When about a dozen Eagles players gathered in South Jersey on Wednesday for informal workouts, Mike Kafka was the first to arrive.
The quarterback sat in his modest Nissan sedan until the rest of the group arrived in their Lexuses, Range Rovers, and supersize trucks. Eagles fans who had scouted out the practice location then emerged from out of nowhere and flocked to the players for autographs like bees to pollen.
Virtually unnoticed, Kafka simply laced up his cleats at his car, walked to the field, and went to work. The moment, in essence, reflected his rookie season of near anonymity as the Eagles' third quarterback.
But Kafka wants more, and he may get his shot.
The Eagles appear committed to trading backup quarterback Kevin Kolb - when the lockout ends - creating an opening at the most popular position in Philadelphia. And coach Andy Reid said recently that he has enough faith in Kafka to hand him the job.
"I always have confidence in myself. But if Coach says that, it's great," Kafka said Wednesday after working out with starting quarterback Michael Vick and a handful of other Eagles. "I'm willing and waiting to take that next step to be that guy."
He may have to wait another year. If the Eagles do indeed trade Kolb, they may prefer to add a veteran instead of promoting Kakfa, who didn't take a single snap last season. There's also the possibility that the Eagles won't be able to deal Kolb.
Vick, who has thrown with Kafka several times during the offseason, said he likes the progress he has seen out of the 23-year-old.
"If Kevin's not back, then I think the backup role is a role that Mike Kafka embraces," Vick said. "I think he's ready for it. I think he's prepared himself well, and I think that will all translate on the field when it's all said and done."
Vick added that he and Kafka have approached throwing together the same way he and Kolb did last season - by talking through certain situations. Vick, of course, supplanted Kolb as the starter by Game 3.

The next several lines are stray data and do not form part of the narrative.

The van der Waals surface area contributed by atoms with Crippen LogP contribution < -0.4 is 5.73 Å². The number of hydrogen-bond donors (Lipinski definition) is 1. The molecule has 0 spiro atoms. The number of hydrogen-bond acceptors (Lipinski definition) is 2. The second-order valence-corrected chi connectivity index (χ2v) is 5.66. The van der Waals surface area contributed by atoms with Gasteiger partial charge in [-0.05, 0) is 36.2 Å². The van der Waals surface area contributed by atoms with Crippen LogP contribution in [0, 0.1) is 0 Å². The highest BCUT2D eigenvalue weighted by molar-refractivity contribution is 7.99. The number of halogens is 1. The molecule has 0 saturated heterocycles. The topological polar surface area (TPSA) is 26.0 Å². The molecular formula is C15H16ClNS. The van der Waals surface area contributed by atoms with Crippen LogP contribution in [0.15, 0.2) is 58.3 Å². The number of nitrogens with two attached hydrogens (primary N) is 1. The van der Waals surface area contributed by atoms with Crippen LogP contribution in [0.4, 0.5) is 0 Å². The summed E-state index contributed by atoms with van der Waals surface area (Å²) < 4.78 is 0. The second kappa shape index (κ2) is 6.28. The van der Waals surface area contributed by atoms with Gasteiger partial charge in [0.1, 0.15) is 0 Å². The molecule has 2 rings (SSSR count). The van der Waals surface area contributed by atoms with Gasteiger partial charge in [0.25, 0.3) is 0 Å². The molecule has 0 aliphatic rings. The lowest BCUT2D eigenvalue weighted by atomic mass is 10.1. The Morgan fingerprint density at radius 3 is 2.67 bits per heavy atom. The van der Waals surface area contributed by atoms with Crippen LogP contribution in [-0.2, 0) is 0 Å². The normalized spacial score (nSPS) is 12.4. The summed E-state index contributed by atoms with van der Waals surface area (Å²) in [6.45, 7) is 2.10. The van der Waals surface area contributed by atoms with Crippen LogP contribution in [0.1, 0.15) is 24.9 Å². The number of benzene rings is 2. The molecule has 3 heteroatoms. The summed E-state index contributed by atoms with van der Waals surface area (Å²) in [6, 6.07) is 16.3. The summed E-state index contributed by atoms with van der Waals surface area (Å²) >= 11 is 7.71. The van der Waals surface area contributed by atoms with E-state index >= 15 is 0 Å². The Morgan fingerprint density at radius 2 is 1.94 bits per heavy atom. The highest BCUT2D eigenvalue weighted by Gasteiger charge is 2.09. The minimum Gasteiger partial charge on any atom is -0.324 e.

Kolb's absence during the first several days of pickup practices seemed to make sense. He's based in Granbury, Texas, and there's a good chance he would have been throwing to future rivals. But there Kolb was on Thursday, a day after flying into Philly, tossing passes to tight end Brent Celek and receivers Jeremy Maclin, Jason Avant, and Riley Cooper.
Kafka didn't drop in the pecking order that day because Vick, who was making an appearance at a local high school that afternoon, did not attend the session.
The second-year quarterback out of Northwestern needs opportunities to throw. Like many rookies, he hadn't thrown nearly as much before as he did after joining the pros. This offseason was to be an important one under the tutelage of Reid and offensive coordinator Marty Mornhinweg. But the lockout canceled those lessons.
"That second season is important to really solidify you mentally, physically, and make sure you're firing on all cylinders," Kafka said.
Some have questioned whether Kafka has the velocity on his throws to fire NFL-style passes. The Eagles, who say they're still high on Kafka, insist that he was simply going through the same dead-arm period that all rookie quarterbacks endure.
"Not only was I growing a lot during practice itself, I was also throwing an extra 50 balls post-practice," Kafka said. "All that, combined with double practices and a tough camp - yes, my arm got a little tired towards the end of camp."
To quantify his worth, a source said last month the Eagles had received trade offers for the quarterback before the work stoppage. When the lockout was briefly lifted during the draft, Kafka was one of the few players to go to the NovaCare Complex.
He met with Reid, Mornhinweg, and new quarterbacks coach Doug Pederson. If the coaches envision Kafka as the backup next season, they don't have much film to go on. Aside from 59 preseason attempts, the 2010 fourth-round draft pick did not throw a pass last season.
Kafka said he learned a lot just being on the sidelines.
"It's actually a good thing because you get to see a lot from the sidelines that not a lot of people see," he said. "When the guys are walking off the field you see their faces. Whereas when you're the starter, you're walking off with them, and you only feel the ebb and flow of the game."